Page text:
We do believe that Prof. Ewell raised important questions, not only about whiteness in American music theory, which remains beyond our competence, but also about how Schenker should be understood today and how his theories (and the further developments thereof) should be taught in music theory classes. We very much regret that his keynote address and the JSS symposium that followed did not spur to the general debate for which we believe the time has come. We urge the SMT and the UNT to reconsider the matter and to open a much necessary worldwide debate, to which we are eager to participate.
Nicolas MEEÙS, Prof. Emer., Sorbonne University, IReMus, Paris, France; President, Belgian Society for Music Analysis, Brussels, Belgium
Nidaa ABOU MRAD, Prof., Dean of the Faculty of Music and Musicology, Antonine University, Beirut, Lebanon
Konstantinos ALEVISOS, PhD, Researcher, PRISM-CNRS.AMU, France; Athens, Greece
Eytan AGMON, Prof., Dept. of Music, Bar-Ilan University, Israel
Fabian BALTHAZART, Prof., Mons Royal Conservatory, Mons, Belgium
Anna Maria BARBARA, PhD student, Sorbonne University; Prof., Conservatoire Gabriel Fauré, Paris
Jean-Michel BARDEZ, Prof., Conservatoires, Paris, France
Ildikó BARTHA, PhD, Prof., Zoltán Kodály Secondary Music School, Debrecen, Hungary
Jean-Pierre BARTOLI, Prof., Sorbonne University, IReMus, Paris, France
Georges BERIACHVILI, PhD, Pianist, Paris, France
Edmond BUHARAJA, Prof., Tirana University of Arts, Faculty of Music, Department of Musicology, Tirana, Albania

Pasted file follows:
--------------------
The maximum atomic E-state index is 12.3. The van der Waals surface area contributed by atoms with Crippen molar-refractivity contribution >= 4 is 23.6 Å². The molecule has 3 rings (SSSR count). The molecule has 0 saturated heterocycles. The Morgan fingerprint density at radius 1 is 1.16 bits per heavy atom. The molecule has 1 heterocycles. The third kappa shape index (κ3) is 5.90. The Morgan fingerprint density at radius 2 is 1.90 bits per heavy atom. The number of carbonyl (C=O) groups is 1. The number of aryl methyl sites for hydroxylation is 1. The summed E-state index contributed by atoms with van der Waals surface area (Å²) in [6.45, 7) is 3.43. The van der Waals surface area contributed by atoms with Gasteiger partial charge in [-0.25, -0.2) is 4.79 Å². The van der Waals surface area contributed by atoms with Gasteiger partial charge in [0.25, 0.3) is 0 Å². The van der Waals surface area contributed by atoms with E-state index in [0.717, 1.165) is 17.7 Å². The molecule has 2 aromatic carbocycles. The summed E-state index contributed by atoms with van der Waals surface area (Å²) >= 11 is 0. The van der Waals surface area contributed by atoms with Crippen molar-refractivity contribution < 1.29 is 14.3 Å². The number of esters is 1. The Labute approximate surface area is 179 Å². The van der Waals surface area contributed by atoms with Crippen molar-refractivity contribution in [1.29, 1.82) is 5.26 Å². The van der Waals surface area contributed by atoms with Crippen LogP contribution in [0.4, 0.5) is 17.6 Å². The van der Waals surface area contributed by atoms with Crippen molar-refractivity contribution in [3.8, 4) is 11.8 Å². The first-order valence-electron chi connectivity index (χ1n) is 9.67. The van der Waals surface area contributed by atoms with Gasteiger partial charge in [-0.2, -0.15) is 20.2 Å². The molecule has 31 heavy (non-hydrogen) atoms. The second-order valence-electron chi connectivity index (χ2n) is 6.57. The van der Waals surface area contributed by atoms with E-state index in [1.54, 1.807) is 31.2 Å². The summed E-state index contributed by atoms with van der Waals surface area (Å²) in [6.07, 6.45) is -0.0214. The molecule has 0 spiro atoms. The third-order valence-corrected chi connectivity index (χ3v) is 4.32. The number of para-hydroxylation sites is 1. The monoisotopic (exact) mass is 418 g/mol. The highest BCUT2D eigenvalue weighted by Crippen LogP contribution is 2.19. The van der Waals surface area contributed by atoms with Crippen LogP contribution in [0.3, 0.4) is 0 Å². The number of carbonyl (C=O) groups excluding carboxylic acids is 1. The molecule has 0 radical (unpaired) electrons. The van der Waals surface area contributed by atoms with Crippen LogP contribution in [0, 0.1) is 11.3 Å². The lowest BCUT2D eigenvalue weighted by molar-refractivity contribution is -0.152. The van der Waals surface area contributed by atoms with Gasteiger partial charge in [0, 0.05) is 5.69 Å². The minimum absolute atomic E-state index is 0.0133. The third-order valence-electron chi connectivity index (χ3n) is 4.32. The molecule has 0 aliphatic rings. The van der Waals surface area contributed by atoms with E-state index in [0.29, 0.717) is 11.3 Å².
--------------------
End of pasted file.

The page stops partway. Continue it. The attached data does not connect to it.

Anne-Emmanuelle CEULEMANS, Prof., Catholic University of Louvain (UCL); Royal Institute of Music and Paedagogy (IMEP), Louvain-la-Neuve and Namur, Belgium
Laurent CUGNY, Prof., Sorbonne University, IReMus, Paris, France
Marie DELCAMBRE-MONPOËL, Lille, France
Georgie DUROSOIR, Prof. Emer., Sorbonne University, Paris, France
Stéphan ETCHARRY, Prof, University Reims Champagne-Ardenne, Reims, France
Martin EYBL, Prof., University of Music and Performing Arts, Vienna, Austria
Joel GALAND, Prof., Florida International University, USA
Jean-Eudes GIROT, Prof., Université Polytechnique des Hauts de France, Valenciennes, France
Cenk GÜRAY, Prof., Chair of the Department of Music Theory, Ankara State Conservatory, Ankara, Turkey
Rob HASKINS, Prof., University of New Hampshire, USA
Mart HUMAL, Prof., Estonian Academy of Music and Theatre, Tallin, Estonia
Mihu ILIESCU, PhD, University Pantheon-Sorbonne; Creteil, France